Venice, I feel, has a very specific target audience. Namely, women around the same age as the author, whom I estimate to be in her mid-forties. I like travel and while I’ve not yet been to Italy, I’d certainly be happy to get to Venice myself. (Yes, that is where the entire book takes place.) However, if I did go during Carnevale, I would not bother dressing up in Baroque women’s fashion. I don’t do elaborate costumes, I am not a fan of spending money on impracticalities (books are totally practical), and I really don’t care for crowds. Anyway, I don’t imagine there are that many men out there who would appreciate an entire section about how much of a pain in the ass it was for women to dress in the 1700 and 1800s. Not to mention all the makeup this woman puts on with her costumes!
I also feel like I can’t take all of the information in this book at face value. I’ve read fantasy set in Venice – it is, coincidentally, the Heirs of Alexandria series by Eric Flint, Dave Freer and Mercedes Lackey mentioned last post – and I feel like I can trust the information in there much more than Novak’s book. Novak may be an amateur historian, but there is no proof, one way or another, that many of the specifics in this book are factual. So I’m inclined to doubt. According to the back cover, Novak has an M.A. in Speech & Interpersonal Communication. Not the sort of person you’d expect to be an expert on a specific European city within a particular timeframe. Sure, I believe she did a fair bit of research on the issue of Venice sinking, but some of the other factoids thrown out seem suspicious.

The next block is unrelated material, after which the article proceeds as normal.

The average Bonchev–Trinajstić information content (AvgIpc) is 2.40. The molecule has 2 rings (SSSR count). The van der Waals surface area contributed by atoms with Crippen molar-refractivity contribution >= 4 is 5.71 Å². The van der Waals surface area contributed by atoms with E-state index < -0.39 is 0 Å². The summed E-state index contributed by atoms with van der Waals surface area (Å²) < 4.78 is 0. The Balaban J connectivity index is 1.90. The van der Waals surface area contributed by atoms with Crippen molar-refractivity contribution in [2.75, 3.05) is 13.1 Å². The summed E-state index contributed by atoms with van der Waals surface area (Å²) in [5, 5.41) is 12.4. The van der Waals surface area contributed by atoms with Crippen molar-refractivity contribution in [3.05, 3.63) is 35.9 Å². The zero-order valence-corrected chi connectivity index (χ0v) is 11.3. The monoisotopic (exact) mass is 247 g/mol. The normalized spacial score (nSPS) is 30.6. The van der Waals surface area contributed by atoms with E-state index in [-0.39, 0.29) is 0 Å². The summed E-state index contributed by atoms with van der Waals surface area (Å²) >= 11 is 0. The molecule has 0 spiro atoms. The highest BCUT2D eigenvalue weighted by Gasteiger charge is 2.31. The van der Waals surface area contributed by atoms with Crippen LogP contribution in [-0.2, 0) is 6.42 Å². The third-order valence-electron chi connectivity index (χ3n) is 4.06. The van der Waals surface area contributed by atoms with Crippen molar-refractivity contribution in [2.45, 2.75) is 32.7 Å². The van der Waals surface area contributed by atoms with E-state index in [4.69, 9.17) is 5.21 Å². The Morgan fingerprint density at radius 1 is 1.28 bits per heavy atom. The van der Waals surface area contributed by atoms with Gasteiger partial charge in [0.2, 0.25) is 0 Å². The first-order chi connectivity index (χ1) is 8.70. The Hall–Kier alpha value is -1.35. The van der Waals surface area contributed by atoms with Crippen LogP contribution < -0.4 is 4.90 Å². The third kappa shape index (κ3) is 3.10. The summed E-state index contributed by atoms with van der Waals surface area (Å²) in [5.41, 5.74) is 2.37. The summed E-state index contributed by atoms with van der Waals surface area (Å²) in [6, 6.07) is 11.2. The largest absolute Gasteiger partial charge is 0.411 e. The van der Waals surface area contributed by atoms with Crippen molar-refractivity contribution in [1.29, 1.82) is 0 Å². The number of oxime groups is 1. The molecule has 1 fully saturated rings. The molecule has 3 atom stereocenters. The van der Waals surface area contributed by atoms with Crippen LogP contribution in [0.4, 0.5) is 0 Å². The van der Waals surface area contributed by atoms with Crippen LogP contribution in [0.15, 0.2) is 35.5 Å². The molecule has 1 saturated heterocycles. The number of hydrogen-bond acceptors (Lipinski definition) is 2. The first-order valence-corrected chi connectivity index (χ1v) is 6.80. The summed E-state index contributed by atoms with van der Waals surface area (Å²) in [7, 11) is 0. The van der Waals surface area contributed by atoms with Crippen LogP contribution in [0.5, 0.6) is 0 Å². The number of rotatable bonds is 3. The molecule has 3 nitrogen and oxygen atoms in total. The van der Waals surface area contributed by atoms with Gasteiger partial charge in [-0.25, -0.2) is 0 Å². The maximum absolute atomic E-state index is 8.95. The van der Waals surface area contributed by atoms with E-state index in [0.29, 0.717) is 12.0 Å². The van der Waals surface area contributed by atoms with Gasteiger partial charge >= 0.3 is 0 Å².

Then there’s the viewpoint character herself. Now, the point of a CYOA is to put the reader in control and allow them to be a part of the action. However, this character does not even have a name! Now, this is not the first time I’ve encountered such a creation, but the last time was a parody of CYOA and roleplaying games and was designed to be ridiculous while still functioning as a CYOA. Garth Nix is a man of many talents. But in this case, I couldn’t help thinking of books where the main character is left so very blank and bland that they end up being wish fulfillment for the reader.
This book made me think that Twilight would have been even more popular if it was a CYOA. Think about it. What if those Team Jacob fans were able to choose for Bella to end up with the werewolf? Can you imagine the insanity that could ensue?
(No, I’ve never read Twilight. I will never read Twilight or anything from Stephanie Meyer. I would sooner read and reread every book by Anne Rice, including the Jesus ones, and you know my opinion on those type of books. At least she knows how to write properly.)
I’m pretty sure Michelle Novak owns all of Twilight. Based on what I’ve read in Venice, it seems likely. By the way, I swear that the viewpoint character should have been raped or mugged multiple times. Of course, she could never possibly come to any danger in this book. But if a man can have his pocket picked in the souk in Jerusalem hours before Shabbat begins, a woman traveling alone in Venice is a prime target.
I’ve read the book twice now. The first time, the words “THE END” came upon me swiftly and unexpectedly. The second time I had more clues that this story thread was wrapping up. I have to admit that both threads I read were fairly unique and had little tying them together. As for the quaility of the story…it was mediocre. Marred by the spellcheck errors and the persistent feeling that Novak would happily be the next Stephanie Meyer. Venice was, at least, something different, and not an anthology. Unfortunately, I’m not sure if I’ll be able to sell it for more than a pittance, or fob it off on a friend. I don’t know that many people who fantasize about wearing elaborate costumes in foreign cities.